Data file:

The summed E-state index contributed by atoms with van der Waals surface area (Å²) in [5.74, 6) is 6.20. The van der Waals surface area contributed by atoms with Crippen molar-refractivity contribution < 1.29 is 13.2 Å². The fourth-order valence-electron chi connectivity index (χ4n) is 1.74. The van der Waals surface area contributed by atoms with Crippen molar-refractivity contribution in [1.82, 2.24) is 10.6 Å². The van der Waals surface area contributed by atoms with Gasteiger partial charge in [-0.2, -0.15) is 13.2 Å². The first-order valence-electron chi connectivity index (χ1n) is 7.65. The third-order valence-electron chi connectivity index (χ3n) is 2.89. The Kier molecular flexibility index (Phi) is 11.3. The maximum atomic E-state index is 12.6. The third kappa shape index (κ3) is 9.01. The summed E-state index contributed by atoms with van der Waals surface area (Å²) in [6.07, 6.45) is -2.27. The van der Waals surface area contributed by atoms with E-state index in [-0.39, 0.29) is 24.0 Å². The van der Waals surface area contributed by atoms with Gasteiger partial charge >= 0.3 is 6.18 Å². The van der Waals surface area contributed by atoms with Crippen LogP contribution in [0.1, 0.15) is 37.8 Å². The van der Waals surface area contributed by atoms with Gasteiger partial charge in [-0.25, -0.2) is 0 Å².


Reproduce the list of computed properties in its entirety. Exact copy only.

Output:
The summed E-state index contributed by atoms with van der Waals surface area (Å²) in [5.74, 6) is 6.20. The van der Waals surface area contributed by atoms with Crippen molar-refractivity contribution < 1.29 is 13.2 Å². The fourth-order valence-electron chi connectivity index (χ4n) is 1.74. The van der Waals surface area contributed by atoms with Crippen molar-refractivity contribution in [1.82, 2.24) is 10.6 Å². The van der Waals surface area contributed by atoms with Gasteiger partial charge in [-0.2, -0.15) is 13.2 Å². The first-order valence-electron chi connectivity index (χ1n) is 7.65. The third-order valence-electron chi connectivity index (χ3n) is 2.89. The Kier molecular flexibility index (Phi) is 11.3. The maximum atomic E-state index is 12.6. The third kappa shape index (κ3) is 9.01. The summed E-state index contributed by atoms with van der Waals surface area (Å²) in [6.07, 6.45) is -2.27. The van der Waals surface area contributed by atoms with E-state index in [-0.39, 0.29) is 24.0 Å². The van der Waals surface area contributed by atoms with Gasteiger partial charge >= 0.3 is 6.18 Å². The van der Waals surface area contributed by atoms with Crippen LogP contribution in [0.1, 0.15) is 37.8 Å². The van der Waals surface area contributed by atoms with Gasteiger partial charge in [-0.25, -0.2) is 0 Å².